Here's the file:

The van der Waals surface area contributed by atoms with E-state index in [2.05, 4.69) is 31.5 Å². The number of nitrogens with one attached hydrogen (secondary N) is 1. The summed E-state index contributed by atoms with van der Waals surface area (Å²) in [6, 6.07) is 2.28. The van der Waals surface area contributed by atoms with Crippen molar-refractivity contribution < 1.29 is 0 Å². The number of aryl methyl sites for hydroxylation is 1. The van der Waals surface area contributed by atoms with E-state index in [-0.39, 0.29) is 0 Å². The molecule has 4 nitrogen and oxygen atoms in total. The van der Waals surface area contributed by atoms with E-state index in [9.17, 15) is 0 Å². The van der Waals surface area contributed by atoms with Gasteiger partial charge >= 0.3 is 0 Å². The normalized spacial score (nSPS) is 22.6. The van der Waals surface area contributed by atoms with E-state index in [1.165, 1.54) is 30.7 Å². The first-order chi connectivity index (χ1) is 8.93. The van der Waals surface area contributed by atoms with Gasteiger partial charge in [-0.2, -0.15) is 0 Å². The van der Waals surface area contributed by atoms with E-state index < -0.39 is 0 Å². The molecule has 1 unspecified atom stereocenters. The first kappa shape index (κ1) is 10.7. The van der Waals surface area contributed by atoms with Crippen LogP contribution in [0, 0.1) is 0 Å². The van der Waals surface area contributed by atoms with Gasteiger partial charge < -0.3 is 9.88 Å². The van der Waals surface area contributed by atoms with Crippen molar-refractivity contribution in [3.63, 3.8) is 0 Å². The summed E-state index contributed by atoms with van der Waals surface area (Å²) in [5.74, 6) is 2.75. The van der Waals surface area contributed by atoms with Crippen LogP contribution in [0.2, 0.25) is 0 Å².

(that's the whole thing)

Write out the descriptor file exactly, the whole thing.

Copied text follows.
The van der Waals surface area contributed by atoms with E-state index in [2.05, 4.69) is 31.5 Å². The number of nitrogens with one attached hydrogen (secondary N) is 1. The summed E-state index contributed by atoms with van der Waals surface area (Å²) in [6, 6.07) is 2.28. The van der Waals surface area contributed by atoms with Crippen molar-refractivity contribution < 1.29 is 0 Å². The number of aryl methyl sites for hydroxylation is 1. The van der Waals surface area contributed by atoms with E-state index in [-0.39, 0.29) is 0 Å². The molecule has 4 nitrogen and oxygen atoms in total. The van der Waals surface area contributed by atoms with E-state index in [9.17, 15) is 0 Å². The van der Waals surface area contributed by atoms with Gasteiger partial charge >= 0.3 is 0 Å². The normalized spacial score (nSPS) is 22.6. The van der Waals surface area contributed by atoms with E-state index in [1.165, 1.54) is 30.7 Å². The first-order chi connectivity index (χ1) is 8.93. The van der Waals surface area contributed by atoms with Gasteiger partial charge in [-0.2, -0.15) is 0 Å². The van der Waals surface area contributed by atoms with E-state index < -0.39 is 0 Å². The molecule has 1 unspecified atom stereocenters. The first kappa shape index (κ1) is 10.7. The van der Waals surface area contributed by atoms with Crippen LogP contribution in [0, 0.1) is 0 Å². The van der Waals surface area contributed by atoms with Gasteiger partial charge < -0.3 is 9.88 Å². The van der Waals surface area contributed by atoms with Crippen molar-refractivity contribution in [3.63, 3.8) is 0 Å². The summed E-state index contributed by atoms with van der Waals surface area (Å²) in [5.74, 6) is 2.75. The van der Waals surface area contributed by atoms with Crippen LogP contribution in [0.2, 0.25) is 0 Å².